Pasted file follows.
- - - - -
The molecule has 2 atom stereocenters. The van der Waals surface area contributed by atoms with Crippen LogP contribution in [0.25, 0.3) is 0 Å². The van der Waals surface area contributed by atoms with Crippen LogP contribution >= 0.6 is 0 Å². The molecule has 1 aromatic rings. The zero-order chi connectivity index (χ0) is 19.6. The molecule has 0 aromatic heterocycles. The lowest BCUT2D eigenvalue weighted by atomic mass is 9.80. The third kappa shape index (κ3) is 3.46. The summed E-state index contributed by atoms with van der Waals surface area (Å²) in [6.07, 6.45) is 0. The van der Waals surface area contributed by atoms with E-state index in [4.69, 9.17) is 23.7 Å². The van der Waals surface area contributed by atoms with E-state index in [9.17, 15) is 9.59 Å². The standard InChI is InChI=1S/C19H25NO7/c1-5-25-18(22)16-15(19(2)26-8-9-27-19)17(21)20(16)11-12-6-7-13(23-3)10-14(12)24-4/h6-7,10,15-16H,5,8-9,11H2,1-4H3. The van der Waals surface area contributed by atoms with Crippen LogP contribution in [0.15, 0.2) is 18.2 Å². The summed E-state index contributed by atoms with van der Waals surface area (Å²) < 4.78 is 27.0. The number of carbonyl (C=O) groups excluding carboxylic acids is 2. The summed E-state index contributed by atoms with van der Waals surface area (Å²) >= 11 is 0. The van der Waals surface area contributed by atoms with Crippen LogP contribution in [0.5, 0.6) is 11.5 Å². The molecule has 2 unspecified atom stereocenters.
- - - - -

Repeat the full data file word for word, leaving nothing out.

The molecule has 2 atom stereocenters. The van der Waals surface area contributed by atoms with Crippen LogP contribution in [0.25, 0.3) is 0 Å². The van der Waals surface area contributed by atoms with Crippen LogP contribution >= 0.6 is 0 Å². The molecule has 1 aromatic rings. The zero-order chi connectivity index (χ0) is 19.6. The molecule has 0 aromatic heterocycles. The lowest BCUT2D eigenvalue weighted by atomic mass is 9.80. The third kappa shape index (κ3) is 3.46. The summed E-state index contributed by atoms with van der Waals surface area (Å²) in [6.07, 6.45) is 0. The van der Waals surface area contributed by atoms with E-state index in [4.69, 9.17) is 23.7 Å². The van der Waals surface area contributed by atoms with E-state index in [9.17, 15) is 9.59 Å². The standard InChI is InChI=1S/C19H25NO7/c1-5-25-18(22)16-15(19(2)26-8-9-27-19)17(21)20(16)11-12-6-7-13(23-3)10-14(12)24-4/h6-7,10,15-16H,5,8-9,11H2,1-4H3. The van der Waals surface area contributed by atoms with Crippen LogP contribution in [0.15, 0.2) is 18.2 Å². The summed E-state index contributed by atoms with van der Waals surface area (Å²) < 4.78 is 27.0. The number of carbonyl (C=O) groups excluding carboxylic acids is 2. The summed E-state index contributed by atoms with van der Waals surface area (Å²) >= 11 is 0. The van der Waals surface area contributed by atoms with Crippen LogP contribution in [0.5, 0.6) is 11.5 Å². The molecule has 2 unspecified atom stereocenters.